The University of Southampton, which has research centres for such subjects as oceanography, medicine and the Internet, is buying a massive IBM iDataPlex supercomputer that will hold more than 8,000 quad-core Intel Xeon processors
Researchers at a university in England will be able to use an IBM supercomputer that will rank among the top 100 fastest systems in the world.
The University of Southampton and OCF, an integrator and IBM partner in England, announced an agreement on 30 July in which OCF will build an IBM supercomputer for the university’s researchers, who do work in such areas as cancer studies and climate change.
The IBM System iDataPlex supercomputer will contain more than 8,000 quad-core Xeon processors from Intel and be capable of more than 74 teraflops (74 trillion calculations per second).
By comparison, the fastest supercomputer in the world, according to the Top500 organization’s list released in June, was the IBM Roadrunner at the U.S. Department of Energy’s Los Alamos National Laboratory, which has a performance capability of 1.105 petaflops—quadrillions of floating point operations per second.
At 74 teraflops, the University of Southampton system would rank 51 on the Top500 list.
“We need extremely high levels of computing power in our work mapping the disease genes implicated in breast cancer and glaucoma,” Andrew Collins, a professor of genetics, said in a statement. “With the volume of genome data increasing hugely each year, its analysis requires the most highly-sophisticated facilities.”
The supercomputer will be IBM’s first iDataPlex system for public use in England. IBM rolled out the iDataPlex server array in April 2008. It’s designed for Web 2.0 data centers and HPC (high-performance computing) environments.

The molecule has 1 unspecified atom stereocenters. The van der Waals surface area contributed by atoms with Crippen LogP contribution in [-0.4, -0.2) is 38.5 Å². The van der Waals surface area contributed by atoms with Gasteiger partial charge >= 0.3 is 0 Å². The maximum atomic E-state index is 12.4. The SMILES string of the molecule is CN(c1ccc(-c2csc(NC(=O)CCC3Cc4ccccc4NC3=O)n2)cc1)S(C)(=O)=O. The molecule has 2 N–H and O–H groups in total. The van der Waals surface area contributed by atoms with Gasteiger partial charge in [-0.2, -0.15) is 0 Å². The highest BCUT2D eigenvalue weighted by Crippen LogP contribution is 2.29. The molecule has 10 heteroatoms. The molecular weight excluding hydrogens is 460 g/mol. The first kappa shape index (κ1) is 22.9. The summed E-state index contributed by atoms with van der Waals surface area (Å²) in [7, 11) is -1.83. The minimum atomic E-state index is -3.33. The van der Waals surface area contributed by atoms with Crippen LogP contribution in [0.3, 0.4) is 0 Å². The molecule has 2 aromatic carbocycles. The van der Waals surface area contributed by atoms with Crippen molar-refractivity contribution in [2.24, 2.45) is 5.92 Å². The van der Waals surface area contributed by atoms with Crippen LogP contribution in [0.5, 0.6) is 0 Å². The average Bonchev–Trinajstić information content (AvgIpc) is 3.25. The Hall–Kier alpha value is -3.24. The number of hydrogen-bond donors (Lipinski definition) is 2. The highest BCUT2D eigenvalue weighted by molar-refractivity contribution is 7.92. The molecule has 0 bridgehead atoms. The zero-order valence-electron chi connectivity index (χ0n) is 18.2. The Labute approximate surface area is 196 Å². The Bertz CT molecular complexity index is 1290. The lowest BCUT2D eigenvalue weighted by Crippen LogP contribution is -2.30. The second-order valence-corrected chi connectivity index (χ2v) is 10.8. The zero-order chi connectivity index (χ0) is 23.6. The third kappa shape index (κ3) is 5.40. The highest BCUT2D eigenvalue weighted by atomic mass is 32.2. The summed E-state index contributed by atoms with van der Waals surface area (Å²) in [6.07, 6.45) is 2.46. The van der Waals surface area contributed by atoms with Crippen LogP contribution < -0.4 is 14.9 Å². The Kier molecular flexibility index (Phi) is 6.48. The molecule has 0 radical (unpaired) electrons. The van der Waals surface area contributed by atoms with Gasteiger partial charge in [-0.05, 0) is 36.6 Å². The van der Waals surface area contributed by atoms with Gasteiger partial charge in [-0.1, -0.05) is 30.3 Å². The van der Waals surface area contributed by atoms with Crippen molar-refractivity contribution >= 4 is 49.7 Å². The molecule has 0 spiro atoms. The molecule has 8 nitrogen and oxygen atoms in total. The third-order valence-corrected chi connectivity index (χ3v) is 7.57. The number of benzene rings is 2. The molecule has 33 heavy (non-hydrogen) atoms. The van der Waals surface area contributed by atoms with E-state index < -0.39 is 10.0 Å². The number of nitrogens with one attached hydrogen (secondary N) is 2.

The system comes with a host of features designed not only for high-performance computing but also for greater energy efficiency.
The half-depth form factor reduces the airflow that is needed for the system’s components. Given its design, the supercomputer will reduce the need for cooling while packing in twice the number of servers in a standard 42U (73.5-inch) rack.
In addition, the iDataPlex system will use water—via a built-in heat exchanger—to cool the expelled heat, rather than leaving it up to the facility’s air conditioning system.
It will have 100 terabytes of storage through the IBM DS4700 storage system. The supercomputer also will use Cluster Resources’ Adaptive HPC Suite, which will deliver an on-demand Linux and Windows workload.
IBM will get more than $2.9 million from the deal between the university and OCF.
The University of Southampton has more than 5,000 staff members and 22,000 students. It has a several research centers, including the National Oceanography Centre, Southampton; the Institute of Sound and Vibration Research; the Optoelectronics Research Centre; the Web Science Research Initiative; the Centre for the Developmental Origins of Health and Disease; and the Southampton Statistical Sciences Research Institute.